Most conference committee chairpersons are men

Women comprise 58% of United Methodist members, but they are the minority when it comes to regional leadership.

By Craig This and Elaine May

Of the 1,162 people named chairpersons of commissions, boards and committees in United Methodist annual conferences in the United States, approximately 490 (42%) are women. These numbers show phenomenal expansion of women’s leadership, especially considering that, just 35 years ago, women comprised just 20% of all voting members of church agencies.

Overall, each of the five U.S. jurisdictions has shown a steady increase in the number of women serving as presidents or chairpersons of missional and administrative committees, according to data compiled from the “Annual Conference Committee Chairpersons Profile 2006,” collected by the General Commission on Religion and Race and GCSRW.

The Western Jurisdiction has the greatest percentage of women chairpersons, with 48%. In the North Central Jurisdiction, women hold 45% of the committee chairs, and they hold 41% in the Northeastern Jurisdiction, 41% in the South Central Jurisdiction, and 38% in the Southeastern Jurisdiction.

However, while the number of women leaders is on the rise, there is evidence that women are “pigeonholed” as heads of women’s ministry and advocacy, racial-ethnic concerns and youth ministry, and are still largely excluded as leaders of trustees, boards of pensions, and conference finance and administration.

In general, women are more likely to head annual conference commissions, boards and committees of (in order of frequency): United Methodist Women; COSROW; Commission on Religion and Race; Commission on Christian Unity and Interreligious Concerns; Commission on Youth Ministries; and Native American Concerns. These are often perceived as “soft” and “nurturing” ministries.

Men tend to chair at annual conference levels: United Methodist Men; Council on Finance and Administration; Conference Board of Pensions; Commission of Equitable Compensation; and the Board of Trustees. Most of these are more concerned with setting the decision-making and financial goals for the conference.

The decisions about who should chair what committee in the church seems to reflect how women and men are socialized and stereotyped. According to psychologist Carol Gilligan, men are socialized—and believe themselves to be—strategic, logical and concerned with creating and following strict rules and, as such, volunteer for—and are named to—positions where they can be judgmental and make yes-no decisions and measure how well the rules are followed.

Women, in general, are still socialized to put primary emphasis on building and nurturing relationships, so they are often asked to head committees concerned with team building, emerging ministries and strengthening interpersonal relationships.

Further, it can be argued that male-dominated entities are still considered the most vital to the “real work” of the church, while those headed by women are more likely to be considered less critical to our corporate spiritual and administrative life. Thus, those committees are subject to be restructured, discontinued, merged or dismissed.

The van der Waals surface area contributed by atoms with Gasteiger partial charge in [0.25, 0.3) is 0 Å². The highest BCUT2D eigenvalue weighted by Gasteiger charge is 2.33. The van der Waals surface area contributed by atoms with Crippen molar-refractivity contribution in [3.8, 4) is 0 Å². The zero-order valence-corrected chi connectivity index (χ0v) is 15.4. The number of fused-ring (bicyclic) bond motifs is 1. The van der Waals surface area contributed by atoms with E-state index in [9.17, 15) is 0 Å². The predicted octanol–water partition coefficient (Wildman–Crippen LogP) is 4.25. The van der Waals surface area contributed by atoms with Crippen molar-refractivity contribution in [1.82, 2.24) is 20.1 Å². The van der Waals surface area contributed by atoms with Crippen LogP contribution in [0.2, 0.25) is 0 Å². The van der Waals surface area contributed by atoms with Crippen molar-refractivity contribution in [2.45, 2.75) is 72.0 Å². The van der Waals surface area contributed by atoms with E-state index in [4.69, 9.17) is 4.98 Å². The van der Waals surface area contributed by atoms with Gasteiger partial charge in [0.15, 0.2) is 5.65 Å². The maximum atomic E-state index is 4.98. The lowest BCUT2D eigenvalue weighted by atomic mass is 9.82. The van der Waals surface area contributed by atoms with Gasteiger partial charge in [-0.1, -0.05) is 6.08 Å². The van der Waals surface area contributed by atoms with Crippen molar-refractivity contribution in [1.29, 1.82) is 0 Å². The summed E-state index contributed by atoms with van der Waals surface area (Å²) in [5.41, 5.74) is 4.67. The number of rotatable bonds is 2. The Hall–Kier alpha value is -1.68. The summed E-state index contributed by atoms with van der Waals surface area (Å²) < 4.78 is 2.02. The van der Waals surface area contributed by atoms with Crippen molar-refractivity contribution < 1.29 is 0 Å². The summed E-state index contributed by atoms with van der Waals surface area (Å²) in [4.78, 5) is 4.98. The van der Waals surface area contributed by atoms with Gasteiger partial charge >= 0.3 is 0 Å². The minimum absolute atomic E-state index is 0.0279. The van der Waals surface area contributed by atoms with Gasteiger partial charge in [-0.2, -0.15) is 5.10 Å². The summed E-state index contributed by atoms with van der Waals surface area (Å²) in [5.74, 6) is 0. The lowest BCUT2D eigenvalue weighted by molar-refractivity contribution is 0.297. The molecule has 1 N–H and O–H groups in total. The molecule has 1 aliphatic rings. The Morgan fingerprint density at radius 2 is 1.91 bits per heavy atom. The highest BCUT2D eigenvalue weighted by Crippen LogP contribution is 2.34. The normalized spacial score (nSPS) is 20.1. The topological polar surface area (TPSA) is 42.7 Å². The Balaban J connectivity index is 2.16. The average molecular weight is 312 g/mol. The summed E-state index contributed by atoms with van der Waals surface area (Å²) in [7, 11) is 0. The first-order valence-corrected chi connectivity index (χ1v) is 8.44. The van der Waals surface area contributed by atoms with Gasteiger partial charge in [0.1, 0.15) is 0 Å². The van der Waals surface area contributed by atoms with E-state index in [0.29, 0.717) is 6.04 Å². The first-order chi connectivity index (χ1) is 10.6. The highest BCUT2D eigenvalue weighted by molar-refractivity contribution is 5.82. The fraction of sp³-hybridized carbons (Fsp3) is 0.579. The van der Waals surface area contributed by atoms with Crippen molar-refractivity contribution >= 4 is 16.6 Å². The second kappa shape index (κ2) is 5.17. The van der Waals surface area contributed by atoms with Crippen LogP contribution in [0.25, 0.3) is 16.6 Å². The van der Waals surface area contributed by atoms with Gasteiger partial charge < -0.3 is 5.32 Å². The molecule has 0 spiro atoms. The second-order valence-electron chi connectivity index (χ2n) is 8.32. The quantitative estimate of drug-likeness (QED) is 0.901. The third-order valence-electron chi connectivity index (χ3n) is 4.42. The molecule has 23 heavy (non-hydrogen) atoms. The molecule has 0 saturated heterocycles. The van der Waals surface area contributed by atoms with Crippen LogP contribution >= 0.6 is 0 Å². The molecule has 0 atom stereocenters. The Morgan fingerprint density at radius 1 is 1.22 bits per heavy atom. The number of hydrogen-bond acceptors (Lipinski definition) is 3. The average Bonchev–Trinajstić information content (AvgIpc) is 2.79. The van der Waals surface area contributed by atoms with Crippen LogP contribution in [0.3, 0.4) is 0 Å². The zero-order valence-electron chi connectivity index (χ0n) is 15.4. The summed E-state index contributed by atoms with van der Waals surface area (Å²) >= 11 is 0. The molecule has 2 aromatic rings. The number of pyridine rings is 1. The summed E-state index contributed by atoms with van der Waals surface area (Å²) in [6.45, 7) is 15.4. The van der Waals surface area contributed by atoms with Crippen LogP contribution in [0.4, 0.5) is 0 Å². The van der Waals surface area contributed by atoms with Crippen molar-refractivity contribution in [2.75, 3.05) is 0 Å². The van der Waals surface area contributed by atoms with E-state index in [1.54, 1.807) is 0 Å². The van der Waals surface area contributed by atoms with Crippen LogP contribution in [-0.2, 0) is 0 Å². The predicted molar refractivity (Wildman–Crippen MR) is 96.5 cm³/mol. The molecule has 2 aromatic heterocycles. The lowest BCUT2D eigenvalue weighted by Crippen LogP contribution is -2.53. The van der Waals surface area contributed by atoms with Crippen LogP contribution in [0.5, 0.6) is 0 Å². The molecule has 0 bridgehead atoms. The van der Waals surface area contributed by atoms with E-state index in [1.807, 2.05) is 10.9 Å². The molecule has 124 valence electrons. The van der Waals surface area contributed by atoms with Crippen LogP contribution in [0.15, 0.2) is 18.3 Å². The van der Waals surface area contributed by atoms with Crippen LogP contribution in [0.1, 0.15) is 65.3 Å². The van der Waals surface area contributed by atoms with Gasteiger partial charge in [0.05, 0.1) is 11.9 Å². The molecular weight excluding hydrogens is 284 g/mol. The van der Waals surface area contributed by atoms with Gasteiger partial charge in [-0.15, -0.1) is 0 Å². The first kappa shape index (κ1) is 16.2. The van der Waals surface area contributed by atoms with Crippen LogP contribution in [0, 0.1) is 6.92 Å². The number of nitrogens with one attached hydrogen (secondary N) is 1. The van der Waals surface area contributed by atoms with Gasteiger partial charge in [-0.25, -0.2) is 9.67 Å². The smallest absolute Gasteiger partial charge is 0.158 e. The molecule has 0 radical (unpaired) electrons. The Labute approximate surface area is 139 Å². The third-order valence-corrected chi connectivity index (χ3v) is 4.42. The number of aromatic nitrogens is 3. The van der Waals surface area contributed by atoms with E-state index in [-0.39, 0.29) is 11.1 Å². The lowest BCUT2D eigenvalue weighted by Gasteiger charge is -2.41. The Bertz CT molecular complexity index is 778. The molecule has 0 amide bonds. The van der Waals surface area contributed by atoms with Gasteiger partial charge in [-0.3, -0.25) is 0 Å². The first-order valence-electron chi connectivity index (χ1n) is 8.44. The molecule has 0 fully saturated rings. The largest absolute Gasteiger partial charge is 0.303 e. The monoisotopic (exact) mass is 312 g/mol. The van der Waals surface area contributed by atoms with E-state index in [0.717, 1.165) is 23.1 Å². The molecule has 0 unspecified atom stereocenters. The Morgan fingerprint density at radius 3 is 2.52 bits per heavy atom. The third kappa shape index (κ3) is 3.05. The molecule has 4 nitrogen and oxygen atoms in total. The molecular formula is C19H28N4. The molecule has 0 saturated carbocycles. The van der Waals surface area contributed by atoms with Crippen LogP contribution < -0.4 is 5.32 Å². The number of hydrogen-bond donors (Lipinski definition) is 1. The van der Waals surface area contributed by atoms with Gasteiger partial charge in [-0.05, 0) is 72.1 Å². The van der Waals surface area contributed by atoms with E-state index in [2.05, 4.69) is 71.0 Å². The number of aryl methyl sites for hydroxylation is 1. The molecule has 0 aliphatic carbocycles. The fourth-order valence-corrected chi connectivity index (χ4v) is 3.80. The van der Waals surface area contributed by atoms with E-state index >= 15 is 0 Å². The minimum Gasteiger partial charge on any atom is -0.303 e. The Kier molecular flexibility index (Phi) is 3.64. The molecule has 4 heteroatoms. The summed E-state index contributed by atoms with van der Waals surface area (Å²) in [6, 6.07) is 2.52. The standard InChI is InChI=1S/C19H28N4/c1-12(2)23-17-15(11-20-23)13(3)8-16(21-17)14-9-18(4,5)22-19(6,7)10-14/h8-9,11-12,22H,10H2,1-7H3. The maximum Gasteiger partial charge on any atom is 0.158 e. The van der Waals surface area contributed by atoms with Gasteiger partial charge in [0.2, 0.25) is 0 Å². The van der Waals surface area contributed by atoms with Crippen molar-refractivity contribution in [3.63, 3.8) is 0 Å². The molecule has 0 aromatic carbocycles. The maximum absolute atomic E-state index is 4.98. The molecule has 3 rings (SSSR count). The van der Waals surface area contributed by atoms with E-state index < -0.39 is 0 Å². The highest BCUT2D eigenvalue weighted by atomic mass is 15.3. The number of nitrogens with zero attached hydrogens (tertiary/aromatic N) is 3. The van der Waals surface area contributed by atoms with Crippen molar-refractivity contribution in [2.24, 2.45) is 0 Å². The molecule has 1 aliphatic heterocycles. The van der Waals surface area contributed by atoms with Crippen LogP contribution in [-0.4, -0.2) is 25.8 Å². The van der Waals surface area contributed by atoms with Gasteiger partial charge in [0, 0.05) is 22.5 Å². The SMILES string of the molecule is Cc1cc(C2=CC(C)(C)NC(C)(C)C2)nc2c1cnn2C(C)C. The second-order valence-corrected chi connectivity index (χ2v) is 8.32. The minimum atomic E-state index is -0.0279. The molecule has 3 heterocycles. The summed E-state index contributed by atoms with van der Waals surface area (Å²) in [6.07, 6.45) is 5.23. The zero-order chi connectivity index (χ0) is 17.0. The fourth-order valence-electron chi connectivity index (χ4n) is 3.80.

And those mostly male-led administrative committees exert considerable control over those headed by women, since funding and influence of conference committees depends on how money and personnel are allocated, and which ministry groups are “important” and should have influence.

Women of color account for only 9% or 104 of the 1,162 persons serving as chairs of commissions, committees and boards across the annual conferences (see Table 1), and they are more likely than men and white women to chair committees related to their racialethic groups (e.g., several Native American women chair the conference Native American concerns committee). Racial/ethnic women are typically not assigned to those committees that provide overall leadership to the church or its annual conferences.

Yes, women in general are more visible than ever as leaders in United Methodist annual conferences. Still, this data demonstrates that gender and race often determine where women serve and how broad their influence will be. And since serving as an annual conference leader is often a requisite to election as a churchwide (general) agency leader, lack of gender and racial inclusiveness in annual conference agencies may spill over into general church leadership.

It would appear that the denomination still has work to do if our leadership circle is to reflect the racial and gender diversity of the nation and the world we seek to serve. White people cannot abdicate the anti-racism work of the church, just as men cannot leave anti-sexism work and caring for youth and children only to women. As men and women are represented more evenly on both administrative and missional committees, perhaps The United Methodist Church can become more balanced, creative, faithful and Christ-centered in all areas of our shared ministry.

Craig This is a faculty member of the Department of Sociology, Geography and Social Work at Sinclair Community College. Elaine Moy is assistant general secretary for finance and administration for GCSRW